The Legislature is obligated by the state Supreme Court to fully fund K-12 education by 2018. How can the Legislature keep good on this promise while facing a projected budget shortfall? Would you support any plans for increasing the state’s revenue?

Holy (R): The September revenue forecast projects additional revenues of almost $3 billion over the 2013-15 budget cycle. This is not a budget shortfall; this is a gross revenue increase pushing 10 percent. Our side of the aisle tried to do the right thing last time and create a separate budget for K-12 education and fund education first as directed by our Supreme Court. Obviously, we weren't convincing enough. So we will try to do the right thing again this session.

Siegfried (D): Possibly [implementing] an income tax on the higher income and making sure corporations are paying their fair share. Getting rid of some of the tax loopholes — like if Microsoft buys a corporate jet, they don't have to pay sales tax on it, but we have to pay sales tax when we buy a new car. … I think we have to get rid of non-residents not having to pay sales tax. I think out-of-state people, if they want to come visit, they have to pay our sales tax.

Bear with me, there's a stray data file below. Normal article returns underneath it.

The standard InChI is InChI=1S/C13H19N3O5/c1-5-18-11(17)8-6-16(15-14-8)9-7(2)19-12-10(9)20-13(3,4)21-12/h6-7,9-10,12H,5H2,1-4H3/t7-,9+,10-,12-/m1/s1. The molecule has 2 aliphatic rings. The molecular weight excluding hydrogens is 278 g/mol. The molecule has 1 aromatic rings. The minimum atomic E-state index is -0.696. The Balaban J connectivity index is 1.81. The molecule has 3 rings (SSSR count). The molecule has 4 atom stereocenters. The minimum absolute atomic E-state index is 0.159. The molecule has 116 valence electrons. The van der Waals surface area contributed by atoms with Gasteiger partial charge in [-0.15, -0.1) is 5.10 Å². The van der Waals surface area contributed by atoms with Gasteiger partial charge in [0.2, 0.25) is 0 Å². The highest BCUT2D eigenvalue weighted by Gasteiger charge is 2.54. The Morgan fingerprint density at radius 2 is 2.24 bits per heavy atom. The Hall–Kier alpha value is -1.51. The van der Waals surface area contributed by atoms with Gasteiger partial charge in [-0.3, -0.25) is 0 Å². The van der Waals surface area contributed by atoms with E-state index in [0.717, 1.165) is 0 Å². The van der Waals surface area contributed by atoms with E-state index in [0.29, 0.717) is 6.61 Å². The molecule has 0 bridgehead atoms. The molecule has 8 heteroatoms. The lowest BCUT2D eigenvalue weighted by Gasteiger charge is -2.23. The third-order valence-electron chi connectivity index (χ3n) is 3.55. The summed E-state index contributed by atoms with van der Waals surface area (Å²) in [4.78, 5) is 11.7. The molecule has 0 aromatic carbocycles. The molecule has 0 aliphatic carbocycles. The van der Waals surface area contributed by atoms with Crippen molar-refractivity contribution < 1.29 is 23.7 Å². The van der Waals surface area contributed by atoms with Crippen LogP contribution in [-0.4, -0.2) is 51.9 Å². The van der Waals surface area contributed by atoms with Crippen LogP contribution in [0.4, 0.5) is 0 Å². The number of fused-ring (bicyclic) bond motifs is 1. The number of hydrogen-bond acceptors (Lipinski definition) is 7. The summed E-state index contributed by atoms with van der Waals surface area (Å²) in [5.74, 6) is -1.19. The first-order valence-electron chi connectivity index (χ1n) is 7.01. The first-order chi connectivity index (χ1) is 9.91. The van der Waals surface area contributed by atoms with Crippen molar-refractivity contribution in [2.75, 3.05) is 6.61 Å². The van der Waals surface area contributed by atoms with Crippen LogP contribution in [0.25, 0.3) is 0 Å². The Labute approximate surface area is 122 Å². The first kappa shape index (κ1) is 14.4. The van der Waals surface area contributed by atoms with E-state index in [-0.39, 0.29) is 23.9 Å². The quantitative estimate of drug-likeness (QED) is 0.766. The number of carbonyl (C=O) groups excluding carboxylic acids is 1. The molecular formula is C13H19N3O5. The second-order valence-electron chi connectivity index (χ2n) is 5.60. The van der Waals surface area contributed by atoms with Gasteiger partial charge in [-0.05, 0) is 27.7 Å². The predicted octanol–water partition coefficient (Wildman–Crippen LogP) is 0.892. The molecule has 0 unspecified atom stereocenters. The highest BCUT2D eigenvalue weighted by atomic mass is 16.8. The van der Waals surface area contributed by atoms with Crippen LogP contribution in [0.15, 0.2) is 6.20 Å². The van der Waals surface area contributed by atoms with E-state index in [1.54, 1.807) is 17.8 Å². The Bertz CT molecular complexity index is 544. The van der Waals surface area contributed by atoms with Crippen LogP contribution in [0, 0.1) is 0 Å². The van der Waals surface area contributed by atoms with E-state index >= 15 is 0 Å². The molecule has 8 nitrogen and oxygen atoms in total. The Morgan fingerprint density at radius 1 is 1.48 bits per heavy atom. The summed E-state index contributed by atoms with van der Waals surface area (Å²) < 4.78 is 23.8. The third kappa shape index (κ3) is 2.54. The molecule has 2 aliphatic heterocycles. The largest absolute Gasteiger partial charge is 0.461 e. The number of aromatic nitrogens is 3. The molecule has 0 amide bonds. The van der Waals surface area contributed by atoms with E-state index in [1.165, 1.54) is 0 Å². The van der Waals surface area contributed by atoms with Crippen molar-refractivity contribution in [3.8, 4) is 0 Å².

Without additional sources of revenue, state agencies will be forced to cut funding to balance the 2015-17 budget. In your opinion, which programs and services can afford these budget reductions? On the other hand, which programs and services would you strive to protect from these cuts?

Holy (R): State employees have been trying to do more with less for many years now. They are providing the maximum amount of services they can, in consideration of the increasing responsibilities assigned and finite resources available. That being said, when additional services aren't affordable and the legislature is not allowed the discretion to manage resources as per the Supreme Court's McCleary decision, we are forced to identify and focus on providing those priorities of government that are fundamental. I will honor the Washington state constitution and address education first, then basic infrastructure, public safety and the truly vulnerable as base priorities of government.